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What about suggesting something a guest might not have considered? Castellanos advises only going that route if you have a solid relationship with them. “Regular clients love to try something new after they’ve established trust with you,” she explains. Solokow agrees, noting that this is especially true if you’re recommending more intense enhancements: “Clients who’ve had their last six facials with a gentle fruit acid exfoliation may be ready to see further benefits, so there’s a good opportunity to discuss something stronger, like an advanced peel.”

Price it Right

Offering add-ons at several price points will make it easier for clients to embrace them. For example, The Biltmore offers five to six enhancements between $20 and $75. “It gives guests a nice range, so they can choose what they can afford,” says Roth. The charge will generally factor in the cost of products used, intensity of labor and amount of time the treatment takes.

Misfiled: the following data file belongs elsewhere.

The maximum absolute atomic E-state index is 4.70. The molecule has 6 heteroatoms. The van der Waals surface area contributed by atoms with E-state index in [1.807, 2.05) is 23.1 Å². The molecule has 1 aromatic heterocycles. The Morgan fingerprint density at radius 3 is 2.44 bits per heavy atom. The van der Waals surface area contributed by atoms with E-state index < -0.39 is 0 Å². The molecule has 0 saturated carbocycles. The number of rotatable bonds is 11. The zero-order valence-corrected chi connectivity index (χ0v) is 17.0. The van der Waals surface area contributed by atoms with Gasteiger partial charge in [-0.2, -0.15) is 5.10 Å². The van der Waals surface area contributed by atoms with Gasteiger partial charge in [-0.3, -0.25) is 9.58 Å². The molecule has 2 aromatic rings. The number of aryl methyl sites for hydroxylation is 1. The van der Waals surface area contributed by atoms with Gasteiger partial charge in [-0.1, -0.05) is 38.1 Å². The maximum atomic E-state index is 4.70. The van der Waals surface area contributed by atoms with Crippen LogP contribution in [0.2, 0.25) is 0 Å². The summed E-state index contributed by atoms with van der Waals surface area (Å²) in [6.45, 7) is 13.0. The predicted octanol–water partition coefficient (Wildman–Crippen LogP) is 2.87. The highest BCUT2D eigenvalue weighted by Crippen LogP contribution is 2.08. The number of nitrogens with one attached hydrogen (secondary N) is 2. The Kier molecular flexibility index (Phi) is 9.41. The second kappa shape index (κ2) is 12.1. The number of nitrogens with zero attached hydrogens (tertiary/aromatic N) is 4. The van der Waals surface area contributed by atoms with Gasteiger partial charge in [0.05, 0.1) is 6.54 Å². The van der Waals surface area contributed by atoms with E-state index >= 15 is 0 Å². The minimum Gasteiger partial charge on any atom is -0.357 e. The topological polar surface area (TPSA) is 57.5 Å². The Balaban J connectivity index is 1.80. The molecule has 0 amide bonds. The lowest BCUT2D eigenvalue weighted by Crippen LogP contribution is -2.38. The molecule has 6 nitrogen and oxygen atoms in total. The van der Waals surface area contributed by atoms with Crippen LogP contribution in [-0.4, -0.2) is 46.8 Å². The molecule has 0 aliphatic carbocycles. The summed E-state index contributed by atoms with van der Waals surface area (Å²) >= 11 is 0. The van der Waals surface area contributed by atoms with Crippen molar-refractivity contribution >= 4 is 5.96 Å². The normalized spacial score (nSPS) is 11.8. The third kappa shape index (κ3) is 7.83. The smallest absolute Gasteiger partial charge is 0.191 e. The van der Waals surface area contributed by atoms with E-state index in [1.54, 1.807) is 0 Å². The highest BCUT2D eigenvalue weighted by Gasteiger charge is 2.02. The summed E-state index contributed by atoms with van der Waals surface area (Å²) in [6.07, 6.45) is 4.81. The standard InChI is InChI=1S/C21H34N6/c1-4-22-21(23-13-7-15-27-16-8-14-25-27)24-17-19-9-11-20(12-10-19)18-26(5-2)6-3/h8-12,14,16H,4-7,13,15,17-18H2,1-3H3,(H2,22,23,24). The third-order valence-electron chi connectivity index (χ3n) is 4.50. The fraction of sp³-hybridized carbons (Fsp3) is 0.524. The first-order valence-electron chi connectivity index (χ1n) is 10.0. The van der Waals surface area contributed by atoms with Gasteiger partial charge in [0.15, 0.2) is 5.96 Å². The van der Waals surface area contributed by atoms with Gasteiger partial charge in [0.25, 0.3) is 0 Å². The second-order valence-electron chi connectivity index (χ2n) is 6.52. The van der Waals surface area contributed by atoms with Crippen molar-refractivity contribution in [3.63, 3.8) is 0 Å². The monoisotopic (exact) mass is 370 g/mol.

Of course, you must be up front about the cost of any add-ons you recommend. At milk + honey, enhancement prices are listed on the spa’s printed menu, and employees are trained to be fully transparent about charges as well, so guests won’t be unpleasantly surprised at checkout. “We take the time to help staff with proper verbiage and even role-play, saying something as simple as, ‘You’re going to love the Foot Polish Enhancement, great choice. The cost is $15. Which scent would you prefer today?’” notes Solokow. “It only takes a second or two, and it doesn’t need to detract from the experience.” Indeed, if the add-on is something simple that the guest actually wants, it’s offered when they want it and the price is right, you really can’t go wrong.

–by Barbara Diggs


This story first appeared in the February issue of Dayspa magazine. To receive the magazine, click here to subscribe.